VIEWS: 19 PAGES: 126 CATEGORY: English POSTED ON: 5/30/2012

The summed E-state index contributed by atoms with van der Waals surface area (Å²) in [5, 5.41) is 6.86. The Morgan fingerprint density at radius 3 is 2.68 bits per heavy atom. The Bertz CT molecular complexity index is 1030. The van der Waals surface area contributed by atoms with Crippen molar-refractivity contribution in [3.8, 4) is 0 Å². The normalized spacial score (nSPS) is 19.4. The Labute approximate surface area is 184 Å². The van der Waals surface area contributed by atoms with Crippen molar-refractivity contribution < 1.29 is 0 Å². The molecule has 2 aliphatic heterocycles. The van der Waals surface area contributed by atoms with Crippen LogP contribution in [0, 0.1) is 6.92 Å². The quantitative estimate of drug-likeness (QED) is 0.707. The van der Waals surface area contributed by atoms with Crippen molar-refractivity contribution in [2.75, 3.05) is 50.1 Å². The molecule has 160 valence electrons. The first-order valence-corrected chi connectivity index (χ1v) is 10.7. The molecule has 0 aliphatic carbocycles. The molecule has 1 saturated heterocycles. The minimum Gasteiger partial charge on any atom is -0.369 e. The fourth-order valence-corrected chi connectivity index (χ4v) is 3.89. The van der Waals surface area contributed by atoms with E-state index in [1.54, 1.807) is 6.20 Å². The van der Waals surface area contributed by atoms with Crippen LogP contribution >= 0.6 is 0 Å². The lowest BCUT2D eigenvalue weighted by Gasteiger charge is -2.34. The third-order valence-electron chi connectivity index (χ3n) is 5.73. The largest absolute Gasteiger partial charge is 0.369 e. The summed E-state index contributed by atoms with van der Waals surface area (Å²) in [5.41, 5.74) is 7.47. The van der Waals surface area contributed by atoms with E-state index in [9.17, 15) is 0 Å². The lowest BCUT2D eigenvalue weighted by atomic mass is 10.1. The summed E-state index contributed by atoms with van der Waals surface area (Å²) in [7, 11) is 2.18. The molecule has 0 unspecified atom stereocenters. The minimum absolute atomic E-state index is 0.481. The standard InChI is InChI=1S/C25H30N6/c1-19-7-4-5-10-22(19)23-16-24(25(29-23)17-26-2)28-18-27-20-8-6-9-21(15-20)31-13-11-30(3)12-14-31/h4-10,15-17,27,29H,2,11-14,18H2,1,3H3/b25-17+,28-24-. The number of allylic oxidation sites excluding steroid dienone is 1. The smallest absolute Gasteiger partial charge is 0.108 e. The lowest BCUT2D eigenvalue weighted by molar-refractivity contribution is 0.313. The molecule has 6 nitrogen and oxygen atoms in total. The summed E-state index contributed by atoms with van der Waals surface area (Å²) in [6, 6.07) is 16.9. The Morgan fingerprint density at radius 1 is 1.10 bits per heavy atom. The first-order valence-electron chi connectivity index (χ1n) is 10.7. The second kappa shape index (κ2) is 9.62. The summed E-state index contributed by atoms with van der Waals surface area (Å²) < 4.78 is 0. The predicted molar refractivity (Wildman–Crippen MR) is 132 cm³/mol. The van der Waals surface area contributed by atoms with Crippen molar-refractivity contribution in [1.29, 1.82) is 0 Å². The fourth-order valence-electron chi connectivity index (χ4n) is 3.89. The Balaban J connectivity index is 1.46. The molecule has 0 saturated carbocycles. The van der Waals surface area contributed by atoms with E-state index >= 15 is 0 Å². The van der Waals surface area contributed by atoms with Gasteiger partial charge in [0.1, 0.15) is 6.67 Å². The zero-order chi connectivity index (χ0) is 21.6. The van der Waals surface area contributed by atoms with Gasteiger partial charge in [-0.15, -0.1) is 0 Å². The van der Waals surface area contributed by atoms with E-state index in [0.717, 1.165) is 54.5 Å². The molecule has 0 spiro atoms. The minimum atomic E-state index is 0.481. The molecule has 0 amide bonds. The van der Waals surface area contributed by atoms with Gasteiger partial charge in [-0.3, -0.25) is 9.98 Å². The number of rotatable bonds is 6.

The Handbook, one of a series of publications that address the integration of social dimensions into ADB operations, is intended to complement the ADB's policy on Involuntary Resettlement. It describes the resettlement process and operational requirements within ADB's project cycle. The Handbook has nine chapters which cover such topics as resettlement plan in the project cycle, key planning concepts, consultation and participation, data collecting methods and their application to resettlement planning and implementation, income-restoration strategies, institutional framework, and monitoring and evaluation.